Prostacyclin (PGI2) and the PGE family alleviate myocardial ischemia-reperfusion injury and limit oxidative damage. The cardioprotective effects of PGI2 have been traditionally ascribed to activation of IP receptors. Recent advances in prostanoid research have revealed that PGI 2 can bind not only to IP, but also to EP, receptors, suggesting cross talk between PGI2 and PGEs. The mechanism(s) whereby PGI 2 protects myocytes from oxidative damage and the specific receptors involved remain unknown. Thus fresh isolated adult rat myocytes were exposed to 200 μM H2O2 with or without carbaprostacyclin (cPGI2), IP-selective agonists, and ONO-AE-248 (an EP 3-selective agonist). Cell viability was assessed by trypan blue exclusion after 30 min of H2O2 superfusion. cPGI 2 and ONO-AE-248 significantly improved cell survival during H 2O2 superfusion; IP-selective agonists did not. The protective effect of cPGI2 and ONO-AE-248 was completely abrogated by pretreatment with 5-hydroxydecanoate or glibenclamide. In the second series of experiments, the mitochondrial ATP-sensitive K+ (KATP) channel opener diazoxide (Dx) reversibly oxidized flavoproteins in control myocytes. Exposure to prostanoid analogs alone had no effect on flavoprotein fluorescence. A second application of Dx in the presence of cPGI2 or ONO-AE-248 significantly increased flavoprotein fluorescence compared with Dx alone, but IP-selective agonists did not. This study demonstrates that PGI 2 analogs protect cardiac myocytes from oxidative stress mainly via activation of EP3. The data also indicate that activation of EP 3 receptors primes the opening of mitochondrial KATP channels and that this mechanism is essential for EP3-dependent protection.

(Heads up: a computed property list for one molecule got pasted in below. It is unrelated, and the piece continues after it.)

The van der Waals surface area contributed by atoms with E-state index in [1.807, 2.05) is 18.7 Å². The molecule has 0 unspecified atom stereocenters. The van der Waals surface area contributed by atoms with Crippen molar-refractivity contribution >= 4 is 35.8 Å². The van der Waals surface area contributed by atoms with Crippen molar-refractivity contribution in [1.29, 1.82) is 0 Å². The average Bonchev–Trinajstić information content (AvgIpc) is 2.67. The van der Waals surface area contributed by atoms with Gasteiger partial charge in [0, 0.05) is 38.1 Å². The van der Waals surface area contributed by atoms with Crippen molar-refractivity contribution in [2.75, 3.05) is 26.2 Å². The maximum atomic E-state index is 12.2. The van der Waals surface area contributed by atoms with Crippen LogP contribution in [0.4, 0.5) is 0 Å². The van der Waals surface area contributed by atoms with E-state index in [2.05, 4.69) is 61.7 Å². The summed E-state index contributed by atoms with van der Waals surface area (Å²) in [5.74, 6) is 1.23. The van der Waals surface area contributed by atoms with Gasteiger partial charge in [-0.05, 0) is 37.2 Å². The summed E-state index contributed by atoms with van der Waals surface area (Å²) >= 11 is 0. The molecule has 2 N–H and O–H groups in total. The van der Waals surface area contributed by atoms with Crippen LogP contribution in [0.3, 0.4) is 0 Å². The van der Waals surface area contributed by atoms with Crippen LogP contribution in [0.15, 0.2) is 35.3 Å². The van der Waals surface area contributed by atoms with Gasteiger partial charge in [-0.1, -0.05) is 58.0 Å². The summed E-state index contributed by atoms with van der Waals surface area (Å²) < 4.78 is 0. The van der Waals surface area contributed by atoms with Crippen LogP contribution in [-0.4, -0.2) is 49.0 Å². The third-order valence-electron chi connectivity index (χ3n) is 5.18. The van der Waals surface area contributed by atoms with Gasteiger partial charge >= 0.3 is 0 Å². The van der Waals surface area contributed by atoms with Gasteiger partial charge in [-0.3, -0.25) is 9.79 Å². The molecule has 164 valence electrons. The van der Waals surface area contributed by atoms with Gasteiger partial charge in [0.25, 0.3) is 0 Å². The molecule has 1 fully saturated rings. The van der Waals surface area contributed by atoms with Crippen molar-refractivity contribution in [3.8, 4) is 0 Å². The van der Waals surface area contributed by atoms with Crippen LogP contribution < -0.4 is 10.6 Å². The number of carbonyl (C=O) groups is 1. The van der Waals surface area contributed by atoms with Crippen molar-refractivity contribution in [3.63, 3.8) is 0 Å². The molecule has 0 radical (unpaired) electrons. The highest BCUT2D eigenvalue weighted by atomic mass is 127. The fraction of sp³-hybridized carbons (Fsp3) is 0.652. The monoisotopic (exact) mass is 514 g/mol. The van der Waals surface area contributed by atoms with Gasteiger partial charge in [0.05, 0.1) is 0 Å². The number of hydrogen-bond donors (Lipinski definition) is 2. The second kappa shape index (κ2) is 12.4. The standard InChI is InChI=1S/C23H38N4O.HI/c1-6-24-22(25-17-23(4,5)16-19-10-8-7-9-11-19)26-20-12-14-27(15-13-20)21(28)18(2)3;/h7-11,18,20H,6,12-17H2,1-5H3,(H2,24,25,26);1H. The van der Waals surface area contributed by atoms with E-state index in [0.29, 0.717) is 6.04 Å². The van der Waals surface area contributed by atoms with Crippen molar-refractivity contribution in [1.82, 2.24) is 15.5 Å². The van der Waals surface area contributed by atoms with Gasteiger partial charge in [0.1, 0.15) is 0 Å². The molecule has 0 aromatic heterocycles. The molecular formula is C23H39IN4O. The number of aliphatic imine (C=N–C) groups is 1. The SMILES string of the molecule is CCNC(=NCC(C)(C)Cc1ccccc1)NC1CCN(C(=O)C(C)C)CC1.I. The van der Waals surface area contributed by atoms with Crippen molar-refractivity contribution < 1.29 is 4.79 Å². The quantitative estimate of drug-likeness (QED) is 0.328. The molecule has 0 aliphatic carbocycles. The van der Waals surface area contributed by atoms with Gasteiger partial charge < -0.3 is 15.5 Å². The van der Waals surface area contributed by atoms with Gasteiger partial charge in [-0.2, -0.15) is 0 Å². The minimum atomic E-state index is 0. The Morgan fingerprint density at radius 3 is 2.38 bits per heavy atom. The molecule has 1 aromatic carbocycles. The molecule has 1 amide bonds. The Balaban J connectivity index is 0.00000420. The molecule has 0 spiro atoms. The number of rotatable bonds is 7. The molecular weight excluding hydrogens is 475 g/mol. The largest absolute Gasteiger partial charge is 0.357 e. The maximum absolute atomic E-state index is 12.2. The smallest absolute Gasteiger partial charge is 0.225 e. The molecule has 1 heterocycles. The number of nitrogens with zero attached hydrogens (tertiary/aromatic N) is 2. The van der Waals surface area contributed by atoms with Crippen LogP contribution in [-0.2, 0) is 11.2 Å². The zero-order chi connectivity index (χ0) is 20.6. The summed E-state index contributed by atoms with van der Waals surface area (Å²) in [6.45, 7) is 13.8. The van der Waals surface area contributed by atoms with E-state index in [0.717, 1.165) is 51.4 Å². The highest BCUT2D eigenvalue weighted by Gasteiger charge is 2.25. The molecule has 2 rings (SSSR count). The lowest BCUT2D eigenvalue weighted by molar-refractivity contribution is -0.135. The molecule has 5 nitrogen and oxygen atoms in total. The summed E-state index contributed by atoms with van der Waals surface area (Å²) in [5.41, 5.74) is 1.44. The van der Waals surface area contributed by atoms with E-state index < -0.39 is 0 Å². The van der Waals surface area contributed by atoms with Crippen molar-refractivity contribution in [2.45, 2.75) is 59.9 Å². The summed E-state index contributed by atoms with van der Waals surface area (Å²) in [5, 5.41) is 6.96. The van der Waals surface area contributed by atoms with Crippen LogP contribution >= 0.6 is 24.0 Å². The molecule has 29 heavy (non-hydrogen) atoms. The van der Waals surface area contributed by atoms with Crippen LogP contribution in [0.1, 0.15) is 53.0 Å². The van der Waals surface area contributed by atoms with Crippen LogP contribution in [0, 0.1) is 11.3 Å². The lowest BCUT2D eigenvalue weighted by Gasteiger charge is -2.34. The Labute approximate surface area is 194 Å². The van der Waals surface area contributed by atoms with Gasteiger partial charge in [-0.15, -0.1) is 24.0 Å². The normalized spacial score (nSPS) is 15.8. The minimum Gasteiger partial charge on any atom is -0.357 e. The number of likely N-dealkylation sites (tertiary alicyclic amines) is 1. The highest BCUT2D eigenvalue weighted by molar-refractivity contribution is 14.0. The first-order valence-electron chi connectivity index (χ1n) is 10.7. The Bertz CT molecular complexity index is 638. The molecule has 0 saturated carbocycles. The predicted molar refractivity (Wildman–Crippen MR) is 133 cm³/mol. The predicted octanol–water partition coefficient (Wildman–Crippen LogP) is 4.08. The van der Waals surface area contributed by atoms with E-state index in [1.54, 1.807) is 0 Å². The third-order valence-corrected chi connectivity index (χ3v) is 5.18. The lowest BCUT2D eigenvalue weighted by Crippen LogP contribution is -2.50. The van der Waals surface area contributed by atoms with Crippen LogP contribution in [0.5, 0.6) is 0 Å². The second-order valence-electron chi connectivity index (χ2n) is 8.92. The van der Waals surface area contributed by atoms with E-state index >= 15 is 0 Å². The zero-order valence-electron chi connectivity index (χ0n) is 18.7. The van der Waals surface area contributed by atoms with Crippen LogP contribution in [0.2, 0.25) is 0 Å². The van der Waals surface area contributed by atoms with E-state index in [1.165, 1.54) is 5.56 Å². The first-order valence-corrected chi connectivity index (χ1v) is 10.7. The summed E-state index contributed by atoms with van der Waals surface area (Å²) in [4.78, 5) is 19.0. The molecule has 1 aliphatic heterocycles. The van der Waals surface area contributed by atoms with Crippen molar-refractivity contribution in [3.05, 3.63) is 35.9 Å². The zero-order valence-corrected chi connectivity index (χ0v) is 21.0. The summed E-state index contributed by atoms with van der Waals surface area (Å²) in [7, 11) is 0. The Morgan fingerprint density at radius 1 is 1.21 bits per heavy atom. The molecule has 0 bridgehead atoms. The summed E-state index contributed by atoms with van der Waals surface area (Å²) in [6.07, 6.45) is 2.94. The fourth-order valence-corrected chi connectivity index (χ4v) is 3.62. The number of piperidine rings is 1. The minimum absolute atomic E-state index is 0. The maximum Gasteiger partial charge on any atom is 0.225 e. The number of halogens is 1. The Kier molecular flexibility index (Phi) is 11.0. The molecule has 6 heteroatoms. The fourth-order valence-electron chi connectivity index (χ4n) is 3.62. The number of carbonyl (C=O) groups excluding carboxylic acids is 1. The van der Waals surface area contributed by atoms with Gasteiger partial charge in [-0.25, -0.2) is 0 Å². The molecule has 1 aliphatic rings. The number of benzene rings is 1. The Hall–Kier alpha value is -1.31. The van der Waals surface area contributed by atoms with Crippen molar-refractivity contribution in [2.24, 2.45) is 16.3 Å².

|ジャーナル||American Journal of Physiology - Heart and Circulatory Physiology|
|出版ステータス||Published - 2005 5|
ASJC Scopus subject areas
- Cardiology and Cardiovascular Medicine
- Physiology (medical)